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The well known method for this is to declare int globalVar = 0 and then -where to use it- extern int globalVar; but that didn't work with me for objects from user defined class!

This is an example of what I did:


 #include "file2.h"  
class list { ....};  
 list * x ;       
//do something with x` 


class list;  
 extern list * x;  
//do something with x

and this is the error I get:

error C2027: use of undefined type 'list'

if I remove class list

error C2143: syntax error : missing ';' before '*' // in `extern list *x;`  
error C4430: missing type specifier - int assumed. Note: C++ does not support 

thanks for answers , now it's like this :

#ifndef _ERRLIST_H_
#define _ERRLIST_H_
#include <queue>
#include <string>

struct errorStruct{
            int errLineNum;
            int errColNum ;
            char * errMessage;
queue <errorStruct> errQueue; //error points here
class ErrList

void pushError(int line,int col,char * message);
void popError();    
void printErrors();
int getSize();


but I get this error :

error C2143: syntax error : missing ';' before '<'
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The declaration does work, it is the "do something with x" that doesn't work when the compiler isn't told what x is. It does work with int because the compiler knows that type already. –  Bo Persson May 14 '11 at 9:33
@Bo Persson: That explains the real cause with proper and simplistic wordings. –  Alok Save May 14 '11 at 9:35

4 Answers 4

up vote 0 down vote accepted

error C2143: syntax error : missing ';' before '<'

It's "std::queue<errorStruct>", not "queue<errorStruct>".

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sorry to bother , but I got myself in more trouble ^^' please check stackoverflow.com/q/6020559/559465 .. thanks in advance –  katia May 16 '11 at 16:52

extern should be used in the header file. Putting extern list *x in the header file is actually an announcement to all source files that there exists a global variable x and it is declared somewhere else. If you don't follow this approach, and write extern list *x in source file instead (as @Als's did), then you're actually hiding the announcement, and not making it clear to all source files that the global variable x exists. Then what might happen? It might happen that you later create another source file file3.cpp, in which you might mistakenly declare a global variable with name x, which would cause linker error.

So the solution is to make a clear announcement and the correct place of announcement is header file - as that is where all other announcements are made.

Thus, your code should look like this:

  • list.h:

    class list { ....};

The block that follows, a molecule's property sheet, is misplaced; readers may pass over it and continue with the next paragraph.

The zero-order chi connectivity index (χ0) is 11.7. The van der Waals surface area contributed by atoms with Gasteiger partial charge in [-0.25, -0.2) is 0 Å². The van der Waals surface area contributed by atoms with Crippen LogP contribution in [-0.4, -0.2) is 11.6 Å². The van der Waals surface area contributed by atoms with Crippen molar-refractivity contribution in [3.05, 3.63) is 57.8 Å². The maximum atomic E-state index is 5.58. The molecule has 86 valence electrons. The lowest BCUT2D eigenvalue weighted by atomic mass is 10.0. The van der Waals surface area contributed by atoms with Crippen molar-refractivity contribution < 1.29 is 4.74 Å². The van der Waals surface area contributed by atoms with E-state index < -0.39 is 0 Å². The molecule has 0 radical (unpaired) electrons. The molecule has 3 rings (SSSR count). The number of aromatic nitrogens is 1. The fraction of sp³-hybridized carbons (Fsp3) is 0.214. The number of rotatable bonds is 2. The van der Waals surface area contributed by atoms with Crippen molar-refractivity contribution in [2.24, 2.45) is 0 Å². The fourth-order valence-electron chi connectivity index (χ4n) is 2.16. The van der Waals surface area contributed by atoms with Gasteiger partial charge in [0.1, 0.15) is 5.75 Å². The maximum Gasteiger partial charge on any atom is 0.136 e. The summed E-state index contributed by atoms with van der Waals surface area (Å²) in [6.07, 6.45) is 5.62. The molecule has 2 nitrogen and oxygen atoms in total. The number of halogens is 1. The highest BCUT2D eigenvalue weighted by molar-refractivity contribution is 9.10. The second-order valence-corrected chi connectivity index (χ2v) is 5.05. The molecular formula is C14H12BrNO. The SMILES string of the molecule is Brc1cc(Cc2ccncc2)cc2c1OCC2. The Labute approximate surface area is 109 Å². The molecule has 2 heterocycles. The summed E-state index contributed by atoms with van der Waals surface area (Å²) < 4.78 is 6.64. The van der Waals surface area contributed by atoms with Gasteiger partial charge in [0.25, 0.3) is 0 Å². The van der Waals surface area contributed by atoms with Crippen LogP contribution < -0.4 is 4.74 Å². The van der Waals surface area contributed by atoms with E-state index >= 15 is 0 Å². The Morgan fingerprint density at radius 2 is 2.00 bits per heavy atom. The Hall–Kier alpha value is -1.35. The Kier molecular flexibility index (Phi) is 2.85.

extern list * x;//extern means the variable declaration is elsewhere
  • list.cpp:

    #include "list.h"
    list * x;   //alright, the variable declaration is here!
    //use x
  • file1.cpp

    #include "list.h"
    //use x - no need to write : extern list *x
  • file2.cpp

    #include "list.h"
    //use x  - no need to write : extern list *x

As for the error related to queue, you should qualify it with the namespace std in which its defined. Write this:

   std::queue <errorStruct> errQueue; 
 //^^^^^ mention the namespace

Similarly, if you use string (for which you've included the header file), then write std::string.

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In list.cpp, both an extern variable(extern list * x ;) and a global variable (list * x;) exist. Don't you think that cause multiple declaration error? –  Mahesh May 14 '11 at 9:36
@Mahesh: No. extern doesn't cause any problem. You can use extern even multiple times in a single file. See this : ideone.com/VPylY –  Nawaz May 14 '11 at 9:36
@Nawaz - One statement tries to declare a new variable(x) in the current compilation unit while the other says it(x) is declared some where else. How could both exist in a single compilation unit? How could the compiler differentiate between the two ? –  Mahesh May 14 '11 at 9:40
@Mahesh: See this : ideone.com/VPylY –  Nawaz May 14 '11 at 9:41
@Mahesh: Multiple extern declaration can peacefully coexist in a single compilation unit, because extern itself doesn't declare a new variable. No matter how many times you write extern list *x, there will be only one variable declaration. –  Nawaz May 14 '11 at 9:43

Your file2.cpp should include header which has definition of class list.


class list { ....};  


#include "myList.h"
list * x ; 


#include "myList.h"
extern list * x;  
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As with any class, the complier needs to see its definition before using it. Put the definition of list in a header and include it in the class which uses the list. This is nothing to do with global objects.

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